facebook twitter rss

NFUS Renewables Initiative Opens 2015 Programme

NFU Scotland’s ground-breaking Renewables Development Initiative (RDI) will open its 2015 programme of events in the Borders, with a look at a new anaerobic digestion plant set up on a Scottish Borders farm.

The Shanks family have farmed at Standhill, Hawick since 1951, producing milk, beef, lamb, arable crops and, more recently, a range of distinct cheeses. After completing a Nuffield scholarship, Jim Shanks realised the need for farmers to diversify and use natural resources to create other useful products, while still being able to complement the existing business.

Jim Shanks

Jim Shanks

Following visits to Europe to look at the technology, Jim has now gone through the process of planning, building and operating his own anaerobic digestion plant. He will share his experiences and invite farmers to see his two-tank set-up on Thursday, 22 January.

The visit is part of the Union’s three-year RDI project, designed to provide sound, independent advice to farmers and land managers across Scotland on renewable energy. Through a programme of on-farm events, co-ordinated by Thomas McMillan of Smiths Gore, the initiative has already shown hundreds of Scottish farmers energy projects that are contributing to farm businesses or are at the planning stage. On-farm days held in 2014 looked at wind, solar, biomass, gasification, hydro, biodiesel, heat pumps and anaerobic digestion. Workshops built around the events have brought in experts to cover elements such as finance, construction, grid connection and community schemes.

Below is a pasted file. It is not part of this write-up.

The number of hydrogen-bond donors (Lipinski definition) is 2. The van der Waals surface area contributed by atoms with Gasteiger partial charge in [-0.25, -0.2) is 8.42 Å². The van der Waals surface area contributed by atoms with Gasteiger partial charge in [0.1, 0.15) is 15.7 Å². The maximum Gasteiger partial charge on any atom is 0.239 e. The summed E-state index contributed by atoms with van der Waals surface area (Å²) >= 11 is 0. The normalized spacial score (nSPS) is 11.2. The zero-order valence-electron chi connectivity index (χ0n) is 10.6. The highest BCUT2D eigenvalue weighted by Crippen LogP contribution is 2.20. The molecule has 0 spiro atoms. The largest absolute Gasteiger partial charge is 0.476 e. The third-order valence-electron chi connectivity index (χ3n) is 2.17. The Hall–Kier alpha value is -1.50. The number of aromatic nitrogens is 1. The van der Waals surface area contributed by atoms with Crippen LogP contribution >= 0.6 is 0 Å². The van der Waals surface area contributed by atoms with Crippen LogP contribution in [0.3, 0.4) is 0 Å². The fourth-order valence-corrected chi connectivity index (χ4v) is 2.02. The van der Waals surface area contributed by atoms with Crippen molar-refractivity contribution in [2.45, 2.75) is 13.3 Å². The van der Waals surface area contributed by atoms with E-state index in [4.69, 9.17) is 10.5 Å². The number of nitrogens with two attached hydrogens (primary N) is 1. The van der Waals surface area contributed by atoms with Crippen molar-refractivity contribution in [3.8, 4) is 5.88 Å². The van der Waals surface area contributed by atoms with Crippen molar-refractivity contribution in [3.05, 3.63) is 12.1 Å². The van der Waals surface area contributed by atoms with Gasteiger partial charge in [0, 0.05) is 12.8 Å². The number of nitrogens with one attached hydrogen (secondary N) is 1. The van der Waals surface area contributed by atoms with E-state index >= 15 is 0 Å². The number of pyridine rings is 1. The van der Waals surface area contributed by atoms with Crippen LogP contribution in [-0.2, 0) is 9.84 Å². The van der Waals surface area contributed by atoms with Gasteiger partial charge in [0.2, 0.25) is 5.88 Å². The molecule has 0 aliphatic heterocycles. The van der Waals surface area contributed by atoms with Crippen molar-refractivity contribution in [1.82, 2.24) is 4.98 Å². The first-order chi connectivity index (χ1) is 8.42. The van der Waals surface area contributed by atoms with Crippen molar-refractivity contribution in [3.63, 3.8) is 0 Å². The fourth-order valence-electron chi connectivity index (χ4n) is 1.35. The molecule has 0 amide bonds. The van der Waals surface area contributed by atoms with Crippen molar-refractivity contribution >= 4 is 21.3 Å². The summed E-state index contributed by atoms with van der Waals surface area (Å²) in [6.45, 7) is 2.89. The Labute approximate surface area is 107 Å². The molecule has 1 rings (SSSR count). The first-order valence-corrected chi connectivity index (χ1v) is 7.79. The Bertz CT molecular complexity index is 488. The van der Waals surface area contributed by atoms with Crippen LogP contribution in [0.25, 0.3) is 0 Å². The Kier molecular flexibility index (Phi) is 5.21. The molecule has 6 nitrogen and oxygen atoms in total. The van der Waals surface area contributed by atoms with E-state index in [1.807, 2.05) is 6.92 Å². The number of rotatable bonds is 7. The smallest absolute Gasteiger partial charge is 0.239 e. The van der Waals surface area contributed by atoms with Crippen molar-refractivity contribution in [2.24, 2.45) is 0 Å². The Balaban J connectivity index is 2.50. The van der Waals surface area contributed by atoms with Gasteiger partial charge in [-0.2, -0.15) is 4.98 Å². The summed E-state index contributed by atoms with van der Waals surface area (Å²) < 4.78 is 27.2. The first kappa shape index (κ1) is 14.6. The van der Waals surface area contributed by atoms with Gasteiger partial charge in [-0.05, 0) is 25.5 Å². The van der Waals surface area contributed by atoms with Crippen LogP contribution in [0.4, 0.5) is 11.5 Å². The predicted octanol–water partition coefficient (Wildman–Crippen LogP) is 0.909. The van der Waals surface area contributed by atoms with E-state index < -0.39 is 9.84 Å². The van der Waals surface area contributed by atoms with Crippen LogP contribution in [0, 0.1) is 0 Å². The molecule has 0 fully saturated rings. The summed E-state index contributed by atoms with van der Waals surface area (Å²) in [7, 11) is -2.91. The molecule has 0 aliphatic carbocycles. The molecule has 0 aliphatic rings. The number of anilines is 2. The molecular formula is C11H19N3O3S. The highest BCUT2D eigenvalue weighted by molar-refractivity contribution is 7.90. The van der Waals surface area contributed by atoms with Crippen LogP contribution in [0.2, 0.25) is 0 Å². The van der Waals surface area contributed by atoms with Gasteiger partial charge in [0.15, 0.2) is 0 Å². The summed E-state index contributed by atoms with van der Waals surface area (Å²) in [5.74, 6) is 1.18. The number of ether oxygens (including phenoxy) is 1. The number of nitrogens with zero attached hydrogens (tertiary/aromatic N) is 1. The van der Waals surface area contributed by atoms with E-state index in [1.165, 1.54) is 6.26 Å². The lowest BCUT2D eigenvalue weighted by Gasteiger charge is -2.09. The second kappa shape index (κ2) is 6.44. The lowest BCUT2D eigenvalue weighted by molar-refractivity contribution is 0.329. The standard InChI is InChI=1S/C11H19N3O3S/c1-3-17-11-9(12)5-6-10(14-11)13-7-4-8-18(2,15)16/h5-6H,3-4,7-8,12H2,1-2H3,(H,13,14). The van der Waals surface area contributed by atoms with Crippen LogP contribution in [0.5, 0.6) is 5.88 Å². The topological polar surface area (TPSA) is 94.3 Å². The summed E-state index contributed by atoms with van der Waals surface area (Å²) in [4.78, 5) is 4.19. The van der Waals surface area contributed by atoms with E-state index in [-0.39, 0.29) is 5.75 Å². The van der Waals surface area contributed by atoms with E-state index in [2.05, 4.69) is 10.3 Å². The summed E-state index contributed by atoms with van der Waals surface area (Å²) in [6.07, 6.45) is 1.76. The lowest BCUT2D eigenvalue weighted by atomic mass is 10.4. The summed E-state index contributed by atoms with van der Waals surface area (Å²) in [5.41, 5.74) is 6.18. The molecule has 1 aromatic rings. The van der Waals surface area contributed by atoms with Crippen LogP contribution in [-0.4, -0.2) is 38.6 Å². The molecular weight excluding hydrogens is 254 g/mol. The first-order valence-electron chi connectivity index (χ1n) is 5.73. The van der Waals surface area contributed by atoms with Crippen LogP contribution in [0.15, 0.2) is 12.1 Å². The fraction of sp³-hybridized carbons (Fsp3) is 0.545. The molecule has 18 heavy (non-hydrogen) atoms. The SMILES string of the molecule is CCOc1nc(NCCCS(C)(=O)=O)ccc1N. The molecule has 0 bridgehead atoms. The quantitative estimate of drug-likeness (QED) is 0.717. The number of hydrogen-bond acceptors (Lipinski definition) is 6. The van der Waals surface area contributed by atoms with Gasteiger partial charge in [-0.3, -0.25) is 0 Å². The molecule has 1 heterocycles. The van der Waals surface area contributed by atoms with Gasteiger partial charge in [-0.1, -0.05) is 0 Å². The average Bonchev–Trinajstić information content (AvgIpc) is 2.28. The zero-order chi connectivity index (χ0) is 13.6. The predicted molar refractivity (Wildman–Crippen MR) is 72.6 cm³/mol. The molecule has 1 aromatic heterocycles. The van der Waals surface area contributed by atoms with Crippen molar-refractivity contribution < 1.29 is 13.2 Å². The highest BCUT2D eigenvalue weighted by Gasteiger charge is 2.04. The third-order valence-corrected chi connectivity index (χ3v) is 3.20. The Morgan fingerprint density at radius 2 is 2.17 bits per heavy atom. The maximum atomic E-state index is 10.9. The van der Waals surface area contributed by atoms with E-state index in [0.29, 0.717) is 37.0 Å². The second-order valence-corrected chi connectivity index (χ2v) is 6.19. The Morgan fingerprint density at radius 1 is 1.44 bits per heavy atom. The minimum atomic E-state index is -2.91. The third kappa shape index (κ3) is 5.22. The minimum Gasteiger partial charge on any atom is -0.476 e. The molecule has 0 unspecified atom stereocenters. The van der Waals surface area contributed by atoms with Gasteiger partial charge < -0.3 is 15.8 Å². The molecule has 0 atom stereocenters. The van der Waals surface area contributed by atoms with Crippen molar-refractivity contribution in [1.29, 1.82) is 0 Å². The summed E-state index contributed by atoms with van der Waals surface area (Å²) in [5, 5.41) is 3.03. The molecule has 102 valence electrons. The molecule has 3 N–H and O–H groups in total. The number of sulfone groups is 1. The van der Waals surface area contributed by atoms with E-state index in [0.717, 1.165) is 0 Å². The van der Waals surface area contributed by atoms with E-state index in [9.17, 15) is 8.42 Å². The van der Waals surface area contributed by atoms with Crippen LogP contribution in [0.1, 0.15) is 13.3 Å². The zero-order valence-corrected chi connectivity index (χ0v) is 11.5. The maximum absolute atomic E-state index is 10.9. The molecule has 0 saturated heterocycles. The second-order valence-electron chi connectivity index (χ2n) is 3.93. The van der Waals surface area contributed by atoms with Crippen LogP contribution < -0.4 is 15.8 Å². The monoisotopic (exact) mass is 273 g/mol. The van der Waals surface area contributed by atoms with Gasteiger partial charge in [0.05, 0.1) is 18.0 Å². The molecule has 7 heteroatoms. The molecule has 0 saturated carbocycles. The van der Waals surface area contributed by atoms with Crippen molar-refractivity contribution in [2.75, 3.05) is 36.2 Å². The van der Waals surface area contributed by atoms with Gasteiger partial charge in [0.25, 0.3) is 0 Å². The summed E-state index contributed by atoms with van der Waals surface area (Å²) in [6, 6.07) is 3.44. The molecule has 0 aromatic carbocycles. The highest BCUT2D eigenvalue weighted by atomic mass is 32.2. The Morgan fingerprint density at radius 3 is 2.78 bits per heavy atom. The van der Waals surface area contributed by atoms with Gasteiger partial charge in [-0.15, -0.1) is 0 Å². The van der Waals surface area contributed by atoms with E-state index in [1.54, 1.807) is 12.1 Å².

A further RDI event will be held in the Borders on Tuesday 27 January when Selkirkshire farmer Iver Salvesen will show the work he has done on biomass, ground source heat pumps, solar, wind and biodiesel.

Speaking ahead of his event, Jim Shanks said:
Anaerobic digestion is not for everyone and it is becoming increasingly difficult to justify the cost now that the feed in tariffs are coming down. However, if you are a large producer of dung or slurry, and use green bedding, then AD does have the potential to succeed.

“The good news is that the technology is working and exceeding budgets and expectations. The main benefits have included an increased and diversified income for the farm business, protection against rising energy prices and increased fertiliser value. However, it is a 20-year commitment, requires staff resource and it must be managed so don’t enter into it lightly!

“I believed in the benefits that renewables can bring to farms and I fought like a dog to get what I’ve got. It was Scottish Power who, in the end, got me a viable grid offer to make this project work.

“For those interested in AD, the people that matter are going to be present on 22 January including grid connection experts, planners and lenders. That will ensure the event is much, much more than just a talking shop.”


  Related Links
link Rural Productivity Driven by Hi-Tech Boost
link Renewable Energy Technologies Come of Age
link DECC Announces Lower Biomass Degression
link Demand from Forest Investors Keeps 2014 Trading Busy

Stackyard News   xml